On Sunday at church, Park Slope United Methodist Church in Brooklyn NY (http://www.parkslopeumc.org), our pastor, Rev. Herb Miller talked about the usual things of Advent - the waiting, the darkness. But he said these things in new ways that touched my heart. Now, what I am writing here is not the same as his sermon. It is some filtered version that I heard in my seat on the left hand side - leaning on the corner of the pew next to the radiators pumping out delicious heat. It is, of course, the part that I wanted to hear - or hopefully, needed to hear.
I heard that what we are waiting for in these weeks of Advent is not Christmas. Waiting for Christmas is easy; it is only a few weeks away. As an adult, I can say that because I know that Christmas will actually be here tomorrow. So we are not waiting for this one hoped filled morning. What we are waiting for is the fulfillment of all that we hope for most - for a child to heal, for a mental illness to abate, for wars to end, for rape to stop. What we are waiting for is the fulfillment of God's dream for us.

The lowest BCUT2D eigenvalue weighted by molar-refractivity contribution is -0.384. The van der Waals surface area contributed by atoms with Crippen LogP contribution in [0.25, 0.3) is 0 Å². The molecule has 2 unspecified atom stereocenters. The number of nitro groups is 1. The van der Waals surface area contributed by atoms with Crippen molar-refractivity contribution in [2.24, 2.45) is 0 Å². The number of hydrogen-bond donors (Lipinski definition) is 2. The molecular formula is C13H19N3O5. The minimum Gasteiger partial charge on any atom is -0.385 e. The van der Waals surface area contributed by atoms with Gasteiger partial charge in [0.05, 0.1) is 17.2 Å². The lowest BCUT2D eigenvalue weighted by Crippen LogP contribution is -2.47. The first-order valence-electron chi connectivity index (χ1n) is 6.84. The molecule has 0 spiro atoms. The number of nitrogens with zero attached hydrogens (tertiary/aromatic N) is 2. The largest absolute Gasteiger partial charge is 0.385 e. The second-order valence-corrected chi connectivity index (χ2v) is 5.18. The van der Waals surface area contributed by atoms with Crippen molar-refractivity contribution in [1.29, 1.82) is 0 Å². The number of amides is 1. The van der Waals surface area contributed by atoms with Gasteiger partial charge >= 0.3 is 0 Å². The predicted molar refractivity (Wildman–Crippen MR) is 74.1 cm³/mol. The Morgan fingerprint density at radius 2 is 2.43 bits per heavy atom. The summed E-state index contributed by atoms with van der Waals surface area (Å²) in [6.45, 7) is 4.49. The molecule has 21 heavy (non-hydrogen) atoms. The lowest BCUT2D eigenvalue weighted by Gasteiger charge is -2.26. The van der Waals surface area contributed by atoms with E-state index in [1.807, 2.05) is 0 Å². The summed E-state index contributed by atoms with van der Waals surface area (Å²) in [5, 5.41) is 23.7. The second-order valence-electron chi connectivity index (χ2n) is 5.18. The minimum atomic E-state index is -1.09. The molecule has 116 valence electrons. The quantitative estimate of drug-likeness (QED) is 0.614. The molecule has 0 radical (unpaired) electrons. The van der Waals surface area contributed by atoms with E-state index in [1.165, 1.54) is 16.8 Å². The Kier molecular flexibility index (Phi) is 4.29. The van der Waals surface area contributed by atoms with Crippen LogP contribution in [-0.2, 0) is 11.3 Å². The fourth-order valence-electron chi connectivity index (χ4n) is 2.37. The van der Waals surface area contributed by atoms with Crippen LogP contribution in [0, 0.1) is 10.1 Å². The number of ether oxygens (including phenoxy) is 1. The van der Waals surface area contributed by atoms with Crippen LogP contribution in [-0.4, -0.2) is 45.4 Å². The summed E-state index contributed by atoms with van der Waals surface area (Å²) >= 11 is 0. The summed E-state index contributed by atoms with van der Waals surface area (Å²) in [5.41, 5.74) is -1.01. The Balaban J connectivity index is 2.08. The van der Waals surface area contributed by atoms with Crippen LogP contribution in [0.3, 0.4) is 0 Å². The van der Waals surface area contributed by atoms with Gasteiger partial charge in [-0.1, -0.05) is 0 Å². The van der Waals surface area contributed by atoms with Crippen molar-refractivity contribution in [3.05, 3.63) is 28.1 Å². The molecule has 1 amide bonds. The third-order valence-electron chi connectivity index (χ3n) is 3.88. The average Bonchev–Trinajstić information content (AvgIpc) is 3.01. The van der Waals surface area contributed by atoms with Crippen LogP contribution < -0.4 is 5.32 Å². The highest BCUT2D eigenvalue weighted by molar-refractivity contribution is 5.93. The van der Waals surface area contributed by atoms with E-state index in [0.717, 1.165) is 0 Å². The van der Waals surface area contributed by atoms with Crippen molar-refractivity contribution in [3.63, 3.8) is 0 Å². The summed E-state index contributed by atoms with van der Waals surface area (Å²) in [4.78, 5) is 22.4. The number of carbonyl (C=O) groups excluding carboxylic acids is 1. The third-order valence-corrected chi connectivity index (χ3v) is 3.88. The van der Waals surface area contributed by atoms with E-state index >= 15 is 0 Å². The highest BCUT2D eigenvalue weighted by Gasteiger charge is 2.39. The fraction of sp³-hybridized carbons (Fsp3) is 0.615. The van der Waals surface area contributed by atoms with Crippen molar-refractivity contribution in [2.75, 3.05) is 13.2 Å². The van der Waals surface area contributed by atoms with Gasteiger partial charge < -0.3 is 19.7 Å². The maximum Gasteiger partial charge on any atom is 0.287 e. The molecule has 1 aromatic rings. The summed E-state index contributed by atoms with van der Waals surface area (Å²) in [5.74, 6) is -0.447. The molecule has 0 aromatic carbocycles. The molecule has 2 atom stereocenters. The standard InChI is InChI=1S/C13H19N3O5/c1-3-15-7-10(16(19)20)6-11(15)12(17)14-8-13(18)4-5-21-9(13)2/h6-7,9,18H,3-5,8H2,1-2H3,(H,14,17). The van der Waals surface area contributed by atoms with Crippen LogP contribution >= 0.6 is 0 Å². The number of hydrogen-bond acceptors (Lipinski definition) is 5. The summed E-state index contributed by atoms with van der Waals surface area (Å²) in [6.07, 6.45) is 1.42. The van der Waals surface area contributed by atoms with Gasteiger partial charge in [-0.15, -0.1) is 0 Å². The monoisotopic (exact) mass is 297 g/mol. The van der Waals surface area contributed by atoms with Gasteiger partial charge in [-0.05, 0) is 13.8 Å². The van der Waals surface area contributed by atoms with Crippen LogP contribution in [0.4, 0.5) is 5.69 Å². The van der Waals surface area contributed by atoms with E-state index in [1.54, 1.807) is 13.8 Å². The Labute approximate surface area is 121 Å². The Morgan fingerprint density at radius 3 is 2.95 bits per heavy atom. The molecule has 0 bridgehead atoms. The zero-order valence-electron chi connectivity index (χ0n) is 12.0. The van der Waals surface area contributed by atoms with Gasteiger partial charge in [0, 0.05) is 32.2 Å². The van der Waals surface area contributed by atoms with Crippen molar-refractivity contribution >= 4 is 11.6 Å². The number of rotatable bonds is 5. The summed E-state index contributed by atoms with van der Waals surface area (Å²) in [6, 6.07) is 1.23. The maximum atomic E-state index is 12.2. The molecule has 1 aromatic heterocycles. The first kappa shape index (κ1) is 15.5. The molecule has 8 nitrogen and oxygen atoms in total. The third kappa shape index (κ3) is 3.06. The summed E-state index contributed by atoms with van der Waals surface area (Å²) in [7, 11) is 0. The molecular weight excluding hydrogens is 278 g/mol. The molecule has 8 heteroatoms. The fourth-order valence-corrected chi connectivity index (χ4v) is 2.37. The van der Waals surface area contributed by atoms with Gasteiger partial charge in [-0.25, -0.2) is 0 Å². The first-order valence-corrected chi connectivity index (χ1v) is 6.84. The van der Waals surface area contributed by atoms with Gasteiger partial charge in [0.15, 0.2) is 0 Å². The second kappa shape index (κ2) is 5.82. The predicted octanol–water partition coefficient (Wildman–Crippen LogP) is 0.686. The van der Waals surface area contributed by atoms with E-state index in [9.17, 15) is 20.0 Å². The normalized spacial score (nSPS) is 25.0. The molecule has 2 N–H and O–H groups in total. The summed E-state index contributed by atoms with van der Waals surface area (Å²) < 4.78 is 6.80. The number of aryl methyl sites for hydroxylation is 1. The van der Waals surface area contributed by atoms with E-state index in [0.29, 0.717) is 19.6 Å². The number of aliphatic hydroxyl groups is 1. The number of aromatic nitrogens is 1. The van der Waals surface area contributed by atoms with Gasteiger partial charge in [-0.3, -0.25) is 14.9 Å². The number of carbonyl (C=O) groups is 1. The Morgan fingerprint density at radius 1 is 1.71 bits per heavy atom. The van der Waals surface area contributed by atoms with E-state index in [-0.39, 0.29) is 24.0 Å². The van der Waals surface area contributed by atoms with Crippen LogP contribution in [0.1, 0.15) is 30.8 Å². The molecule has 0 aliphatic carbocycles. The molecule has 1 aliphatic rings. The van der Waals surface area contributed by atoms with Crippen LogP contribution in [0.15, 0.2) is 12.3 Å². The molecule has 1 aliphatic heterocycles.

It is a long hard wait - one that started with the saints throughout Acts. It is a long wait where hopes can dim. But the way Herb expressed this today, allowed me to feel my deep longings -- for justice, for fairness, for beauty, for the earth. These desires are not a pipe dream to be ridiculed by the cynic inside who tells me, "Be realistic!" Rather, these desires can rise from me like a fresh, sharp lemon scent, like a sweet perfume of Christ to God (2 Corinthians 2:15).
What I heard this morning was an invitation to wait "as if", God's dream already is - to live as if justice will be done, as if health care will be part of every life, as if everyone should have enough. Responding, sharing, "as if" the social standard right now, at this moment, is one of blinding love. So we feed people (which we do on Sundays at 2 pm each week) not because we think that action will end hunger but because, right now, we have neighbors who are hungry. And we write to our congress people, not because our one letter will change policy, but to participate in our shared life. And we wait, in holy silence together, for the unfolding of God's dream.